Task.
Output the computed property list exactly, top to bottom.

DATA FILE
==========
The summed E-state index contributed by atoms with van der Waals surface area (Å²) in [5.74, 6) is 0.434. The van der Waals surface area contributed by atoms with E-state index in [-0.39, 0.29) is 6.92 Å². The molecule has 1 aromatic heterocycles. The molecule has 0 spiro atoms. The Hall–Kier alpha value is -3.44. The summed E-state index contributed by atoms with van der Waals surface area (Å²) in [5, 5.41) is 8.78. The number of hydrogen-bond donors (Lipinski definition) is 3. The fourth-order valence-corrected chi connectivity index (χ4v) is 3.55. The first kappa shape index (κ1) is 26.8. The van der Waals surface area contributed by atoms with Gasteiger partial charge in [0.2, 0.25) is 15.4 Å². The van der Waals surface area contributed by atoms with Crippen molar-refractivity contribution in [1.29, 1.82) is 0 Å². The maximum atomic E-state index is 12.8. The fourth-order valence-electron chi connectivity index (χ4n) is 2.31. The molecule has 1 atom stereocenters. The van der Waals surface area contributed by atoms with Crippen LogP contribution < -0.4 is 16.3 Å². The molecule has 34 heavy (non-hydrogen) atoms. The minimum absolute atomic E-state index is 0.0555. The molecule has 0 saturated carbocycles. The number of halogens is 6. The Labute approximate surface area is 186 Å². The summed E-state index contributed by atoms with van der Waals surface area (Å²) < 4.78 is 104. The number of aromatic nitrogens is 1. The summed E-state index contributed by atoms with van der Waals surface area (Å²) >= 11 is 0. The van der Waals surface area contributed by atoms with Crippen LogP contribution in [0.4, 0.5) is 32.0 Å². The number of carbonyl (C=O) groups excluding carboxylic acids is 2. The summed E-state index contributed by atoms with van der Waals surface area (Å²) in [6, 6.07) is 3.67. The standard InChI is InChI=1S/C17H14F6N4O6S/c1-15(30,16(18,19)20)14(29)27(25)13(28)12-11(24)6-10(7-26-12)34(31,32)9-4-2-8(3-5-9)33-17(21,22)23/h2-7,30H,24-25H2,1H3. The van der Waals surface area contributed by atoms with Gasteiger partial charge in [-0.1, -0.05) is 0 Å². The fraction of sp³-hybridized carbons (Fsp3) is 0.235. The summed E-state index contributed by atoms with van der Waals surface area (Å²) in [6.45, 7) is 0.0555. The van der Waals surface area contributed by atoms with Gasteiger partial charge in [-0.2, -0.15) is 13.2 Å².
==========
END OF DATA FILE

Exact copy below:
The summed E-state index contributed by atoms with van der Waals surface area (Å²) in [5.74, 6) is 0.434. The van der Waals surface area contributed by atoms with E-state index in [-0.39, 0.29) is 6.92 Å². The molecule has 1 aromatic heterocycles. The molecule has 0 spiro atoms. The Hall–Kier alpha value is -3.44. The summed E-state index contributed by atoms with van der Waals surface area (Å²) in [5, 5.41) is 8.78. The number of hydrogen-bond donors (Lipinski definition) is 3. The fourth-order valence-corrected chi connectivity index (χ4v) is 3.55. The first kappa shape index (κ1) is 26.8. The van der Waals surface area contributed by atoms with Gasteiger partial charge in [0.2, 0.25) is 15.4 Å². The van der Waals surface area contributed by atoms with Crippen molar-refractivity contribution in [1.29, 1.82) is 0 Å². The maximum atomic E-state index is 12.8. The fourth-order valence-electron chi connectivity index (χ4n) is 2.31. The molecule has 1 atom stereocenters. The van der Waals surface area contributed by atoms with Crippen LogP contribution < -0.4 is 16.3 Å². The molecule has 34 heavy (non-hydrogen) atoms. The minimum absolute atomic E-state index is 0.0555. The molecule has 0 saturated carbocycles. The number of halogens is 6. The Labute approximate surface area is 186 Å². The summed E-state index contributed by atoms with van der Waals surface area (Å²) < 4.78 is 104. The number of aromatic nitrogens is 1. The summed E-state index contributed by atoms with van der Waals surface area (Å²) >= 11 is 0. The van der Waals surface area contributed by atoms with Crippen LogP contribution in [0.4, 0.5) is 32.0 Å². The number of carbonyl (C=O) groups excluding carboxylic acids is 2. The summed E-state index contributed by atoms with van der Waals surface area (Å²) in [6, 6.07) is 3.67. The standard InChI is InChI=1S/C17H14F6N4O6S/c1-15(30,16(18,19)20)14(29)27(25)13(28)12-11(24)6-10(7-26-12)34(31,32)9-4-2-8(3-5-9)33-17(21,22)23/h2-7,30H,24-25H2,1H3. The van der Waals surface area contributed by atoms with Gasteiger partial charge in [-0.1, -0.05) is 0 Å². The fraction of sp³-hybridized carbons (Fsp3) is 0.235. The summed E-state index contributed by atoms with van der Waals surface area (Å²) in [6.45, 7) is 0.0555. The van der Waals surface area contributed by atoms with Gasteiger partial charge in [-0.2, -0.15) is 13.2 Å².